representative and senator and tell them to take them away! This is the only solution to this controversial topic that has gone from something the Church should address to now the federal government addresses. And yes, this is a form of persecution, albeit small. For someone to be denied something that others have access to because of our faith is a form of persecution. But my question remains—do we REALLY believe that marriage is a covenant relationship given by God between one man and one woman? If we do, then we will at least call and demand the perks are removed. If the systems that are so tied to these perks refuse to take them away, then the “blood is on their hands.” We must at least be willing to live without these privileges (privileges same-sex couples have been living without all this time) in order to stand up for what we say we believe is godly and right. What will we do? Chapter 7: I turn to the Sermon on the Mount in Matthew 5 to guide Christians through how we are to affect the society around us and hold the moral climate—BEING “salt” and “light.” When I think about salt, I think of preservative and thirst. Christians are to live in such a way that others are thirsty for what we have. Ask yourself if the Christianity you have been displaying recently would be desired by those in the world, or would they pass by it? Or worse, would they say, “No thank you”? Christ wants us to live our lives so that others will thirst for what we have and be enticed to know how and where we got what we have. Just as we hunger for righteousness, so Christ wants others to hunger for that same righteousness they see in us. Salt preserves. When you read the Bible from Genesis to Revelation, you begin to notice a pattern. Cities and nations were not destroyed because the ungodly lived worldly lives. The only biblical cities or nations destroyed, or its government overthrown (outside of war and God allowing Israel to gain more territory promised them), were those cities where God’s people were acting and living like the ungodly. In other words, God did not destroy nations or overthrow governments because the ungodly effectively lived unrighteous lives. He destroyed nations and overthrew governments because the godly ineffectively lived righteous lives. God is serious about His people living in a way that reflects His goodness, honor, and brings Him glory here on earth. When we are not being this kind of reflection, God is not pleased. Take Lot for example, in the context of Sodom and Gomorrah. In 2 Peter, Chapter 2, Peter wrote, “God decreed destruction for the cities of Sodom and Gomorrah. A mound of ashes was all that was left—grim warning to anyone bent on an ungodly life. But that good man Lot, driven nearly out of his mind by the sexual filth and perversity, was rescued. Surrounded by moral rot day after day, that righteous man was in constant torment.” Peter describes Lot as righteous and good.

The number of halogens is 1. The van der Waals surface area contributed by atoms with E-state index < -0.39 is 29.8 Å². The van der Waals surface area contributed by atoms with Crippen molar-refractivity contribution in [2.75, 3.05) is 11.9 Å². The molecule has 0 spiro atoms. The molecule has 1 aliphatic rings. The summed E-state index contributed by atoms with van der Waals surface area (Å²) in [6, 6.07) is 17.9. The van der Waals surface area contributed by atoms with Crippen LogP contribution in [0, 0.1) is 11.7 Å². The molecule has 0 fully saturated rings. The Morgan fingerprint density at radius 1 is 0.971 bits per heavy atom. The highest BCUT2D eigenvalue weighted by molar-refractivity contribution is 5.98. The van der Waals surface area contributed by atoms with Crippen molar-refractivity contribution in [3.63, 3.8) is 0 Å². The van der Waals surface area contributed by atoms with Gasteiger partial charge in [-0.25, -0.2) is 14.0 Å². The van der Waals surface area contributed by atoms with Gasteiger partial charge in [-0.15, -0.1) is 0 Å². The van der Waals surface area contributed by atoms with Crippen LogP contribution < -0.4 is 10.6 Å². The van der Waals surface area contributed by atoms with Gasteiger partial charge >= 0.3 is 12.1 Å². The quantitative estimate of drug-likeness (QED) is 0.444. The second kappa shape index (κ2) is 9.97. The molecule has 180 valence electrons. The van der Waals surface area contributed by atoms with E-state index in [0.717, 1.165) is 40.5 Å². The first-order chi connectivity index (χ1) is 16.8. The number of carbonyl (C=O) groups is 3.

In the Old Testament account of the story, God told Abraham that He would not destroy the righteous with the wicked. And so, in accordance with the Scripture in 2 Peter, Lot being righteous was spared. However, it is apparent that Lot, though a righteous man in God’s eyes, DID NOT influence for good his family, or the evil society around him. Lot did not multiply his life spiritually, which according to the conversation between the Lord and Abraham, would have saved his life, his wife’s life, his daughters’ lives, their husbands, all of his wealth, possessions and influence and the cities of Sodom and Gomorrah. Because Lot did not live out his faith in God before his family and community, he was ineffective in influencing the evil society around him for good. Salt is a preservative, and “salty” Christians are preservatives from the evils in society. The most important part of this passage is making sure that salt maintains its original purpose—to be salty! Christians are to make others thirsty for Christ and preserve the moral character of the society around them (which Lot did not do and it cost him almost everything). Jesus also charges Christians to be “light.” Light is a powerful element. Imagine you are in a stadium watching your favorite college basketball game. The cheerleaders are shaking their pom-poms, the referees are blowing their whistles, the players are “scrappin” for each point and you are loving every minute of the game. In the middle of all this action, the lights go out! At first there is a gasp of surprise, and then people are quiet. No one dare move because they can’t see anything! Eventually you begin to see little flickers of light—from cell phones, and flashlights to cigarette lighters. Light! Light illuminates and guides your path, and in a dark room or stadium, people follow the people with the light. The same is true spiritually. We live in a very dark world and people are desperate (whether they are aware of their desperation or not) for light. Without light, they are constantly hurting themselves, most of the time not knowing why a decision had such horrible consequences or why a person hurt them so deeply. How might you be hiding your light? Are you living a compromised life and resemble those around you, causing your light to appear as darkness? Are you fearful someone will ostracize you for your faith, hence preventing you from joining their group? Are you ashamed of the label “Christian” and how people will view you? Are you afraid you will lose your job or not be promoted if people knew about your faith? Are you being selfish, wanting to live a quiet, comfortable life? While we are busy hiding our light “under a bushel,” people all around us are hurting themselves as they feel their way around in the dark. They not only need light, but those with willing hearts will follow the light if you will just display it! The end result will be that men and women will see Christ in you and glorify God (not you) who is in heaven. So, how might this look? The following passage in Matthew clears up any confusion and explains in the simplest terms why we as Christians live in this world. It reads,